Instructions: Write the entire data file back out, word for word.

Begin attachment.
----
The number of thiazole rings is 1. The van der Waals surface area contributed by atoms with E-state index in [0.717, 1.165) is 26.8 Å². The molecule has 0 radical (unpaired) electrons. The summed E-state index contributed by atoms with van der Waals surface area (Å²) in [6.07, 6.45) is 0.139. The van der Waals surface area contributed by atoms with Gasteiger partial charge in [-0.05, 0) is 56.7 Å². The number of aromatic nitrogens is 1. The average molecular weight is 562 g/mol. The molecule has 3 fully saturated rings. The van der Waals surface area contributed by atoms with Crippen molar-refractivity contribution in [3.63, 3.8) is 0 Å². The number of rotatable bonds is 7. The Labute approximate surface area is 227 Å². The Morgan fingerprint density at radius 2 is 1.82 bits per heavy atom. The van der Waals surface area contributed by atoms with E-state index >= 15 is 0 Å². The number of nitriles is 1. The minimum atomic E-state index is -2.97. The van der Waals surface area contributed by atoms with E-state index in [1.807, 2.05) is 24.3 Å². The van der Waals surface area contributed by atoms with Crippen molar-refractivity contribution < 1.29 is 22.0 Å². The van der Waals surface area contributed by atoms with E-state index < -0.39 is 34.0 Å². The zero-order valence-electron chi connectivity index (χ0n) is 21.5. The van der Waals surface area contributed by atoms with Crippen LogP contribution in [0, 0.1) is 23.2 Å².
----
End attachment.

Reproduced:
The number of thiazole rings is 1. The van der Waals surface area contributed by atoms with E-state index in [0.717, 1.165) is 26.8 Å². The molecule has 0 radical (unpaired) electrons. The summed E-state index contributed by atoms with van der Waals surface area (Å²) in [6.07, 6.45) is 0.139. The van der Waals surface area contributed by atoms with Gasteiger partial charge in [-0.05, 0) is 56.7 Å². The number of aromatic nitrogens is 1. The average molecular weight is 562 g/mol. The molecule has 3 fully saturated rings. The van der Waals surface area contributed by atoms with Crippen molar-refractivity contribution in [3.63, 3.8) is 0 Å². The number of rotatable bonds is 7. The Labute approximate surface area is 227 Å². The Morgan fingerprint density at radius 2 is 1.82 bits per heavy atom. The van der Waals surface area contributed by atoms with E-state index >= 15 is 0 Å². The number of nitriles is 1. The minimum atomic E-state index is -2.97. The van der Waals surface area contributed by atoms with E-state index in [1.807, 2.05) is 24.3 Å². The van der Waals surface area contributed by atoms with Crippen molar-refractivity contribution < 1.29 is 22.0 Å². The van der Waals surface area contributed by atoms with E-state index < -0.39 is 34.0 Å². The zero-order valence-electron chi connectivity index (χ0n) is 21.5. The van der Waals surface area contributed by atoms with Crippen LogP contribution in [0, 0.1) is 23.2 Å².